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For Colman Domingo, the point of his new theater award: Support Black men

Colman Domingo
Colman Domingo: “I looked around and saw that there were not a lot of award opportunities to support the work of African American men or male-identified persons. It’s time for that.”
(Liz O. Baylen / Los Angeles Times)

And the award for best timing in the creation of a new award goes to: the Colman Domingo Award.

Domingo, 50, may be best known for “Fear of the Walking Dead” and other TV and movie work, including a supporting role in the upcoming Netflix film version of August Wilson’s play “Ma Rainey’s Black Bottom” with Viola Davis and Chadwick Boseman. But Domingo also has a long, distinguished theater career as an actor, playwright, director and producer. When the Vineyard Theatre in New York honored his work with a gala a year ago, Domingo said he felt moved to give something back.

And so he and Sarah Stern, one of the Vineyard’s artistic directors, set about creating the Colman Domingo Award, which was announced last month. It provides a multifaceted African American who identifies as male with $5,000, studio space, mentoring and other support. (Domingo was willing to underwrite the award himself to start, but he said the first two years are being funded by an African American General Electric executive and arts lover whom he met on a plane.)

“I looked around and saw that there were not a lot of award opportunities to support the work of African American men or male-identified persons,” Domingo said. “It’s time for that. I wanted to support the next generation of artists, creating something I wish had existed when I was a young artist.”

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Stern said that they had a conversation about the gender specifications of the award and that Domingo “felt so strongly about the particular obstacles for Black men and male-identifying artists.”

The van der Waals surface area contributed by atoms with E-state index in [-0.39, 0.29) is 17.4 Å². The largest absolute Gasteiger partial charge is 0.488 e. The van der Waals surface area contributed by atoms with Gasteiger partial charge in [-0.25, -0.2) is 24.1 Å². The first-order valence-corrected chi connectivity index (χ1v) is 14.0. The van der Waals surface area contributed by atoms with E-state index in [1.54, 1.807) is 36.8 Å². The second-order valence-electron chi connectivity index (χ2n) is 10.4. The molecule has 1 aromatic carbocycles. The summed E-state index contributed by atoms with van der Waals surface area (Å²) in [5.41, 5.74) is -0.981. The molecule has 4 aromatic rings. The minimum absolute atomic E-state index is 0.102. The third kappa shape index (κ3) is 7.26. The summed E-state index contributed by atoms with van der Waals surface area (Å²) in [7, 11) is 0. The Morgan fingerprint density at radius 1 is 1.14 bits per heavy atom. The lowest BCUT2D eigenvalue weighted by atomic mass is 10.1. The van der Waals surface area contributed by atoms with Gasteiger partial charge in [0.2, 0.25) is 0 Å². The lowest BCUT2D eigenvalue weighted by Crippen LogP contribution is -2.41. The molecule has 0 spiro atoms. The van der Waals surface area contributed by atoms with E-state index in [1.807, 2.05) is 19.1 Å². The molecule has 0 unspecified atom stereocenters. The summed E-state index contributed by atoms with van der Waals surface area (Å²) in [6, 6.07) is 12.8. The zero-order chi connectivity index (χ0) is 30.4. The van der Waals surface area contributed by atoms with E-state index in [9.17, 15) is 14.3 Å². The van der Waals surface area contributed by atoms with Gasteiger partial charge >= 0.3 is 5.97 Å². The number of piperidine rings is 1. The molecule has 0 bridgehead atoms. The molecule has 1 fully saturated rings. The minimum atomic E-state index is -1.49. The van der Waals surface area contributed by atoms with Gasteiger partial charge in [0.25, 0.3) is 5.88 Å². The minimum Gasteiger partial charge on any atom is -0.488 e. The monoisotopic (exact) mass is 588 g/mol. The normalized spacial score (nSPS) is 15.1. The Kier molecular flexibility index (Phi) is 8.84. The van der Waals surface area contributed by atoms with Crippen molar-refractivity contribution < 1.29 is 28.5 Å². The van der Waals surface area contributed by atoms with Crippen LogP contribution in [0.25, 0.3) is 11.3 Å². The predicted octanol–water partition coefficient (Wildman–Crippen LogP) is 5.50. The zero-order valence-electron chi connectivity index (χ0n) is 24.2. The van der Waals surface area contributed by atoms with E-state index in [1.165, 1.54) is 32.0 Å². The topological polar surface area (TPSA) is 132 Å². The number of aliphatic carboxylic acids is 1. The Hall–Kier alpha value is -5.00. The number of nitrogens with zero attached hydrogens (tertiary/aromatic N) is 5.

For those studying music, dance, film, visual art or theater at the college level, the pandemic threatens crucial in-person instruction and practice.

“There are many more such programs for women, as there should be,” Domingo said in an interview. “But when I’ve gotten the chance through Sundance or New York Theatre Workshop to go away to write or just focus on creating without worrying about money, it was so helpful and it was such a rarity.”

Domingo wanted a grassroots search, so he put out a call for submissions on social media, while Stern also sought recommendations. He said that they received plenty of excellent submissions but that many were from people further along in their careers, with more leverage from jobs writing for TV, for example.

“We wanted someone on the brink, who needed a little lift,” he said.

He said the final submission they received was from York Walker, who has an MFA in acting and has written plays, including “You’re Gonna Be Famous” and “Covenant.”

“His work spoke for itself — he’s going to be on the shoulders of August Wilson,” Domingo said. “Then we spoke to him, and he was a great guy too, someone you’d want to support.”

The entire process took a year, and Domingo and Stern ended up choosing Walker during protests after the killing of George Floyd. They had planned to wait a few weeks before announcing the award and the inaugural winner, but Domingo pushed up the date. “I said, ‘We have to put it out right now. This is time for leadership,’” he said.

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Colman Domingo.
Colman Domingo, photographed in the L.A. Times Studio at the Sundance Film Festival in January.
(Jay L. Clendenin/Los Angeles Times)

Domingo and Stern said creating meaningful change will require leadership not only from within theaters and other institutions but also from individuals with the clout to foster change.

“The theater ecosystem is pretty dismantled right now and there is a chance to rebuild in a way that is more equal, inclusive and supportive,” Stern said. “It’s going to take everybody.”

Domingo said he wanted to put his name on the award to make clear it’s not just the institutions but also individuals who can have an impact. “I’m putting my name on it to help create a legacy,” he said. “Allies are asking, ‘What can I do?’ This is something both theatrical institutions and fellow artists should do. You can create opportunities for diversity and equality.”

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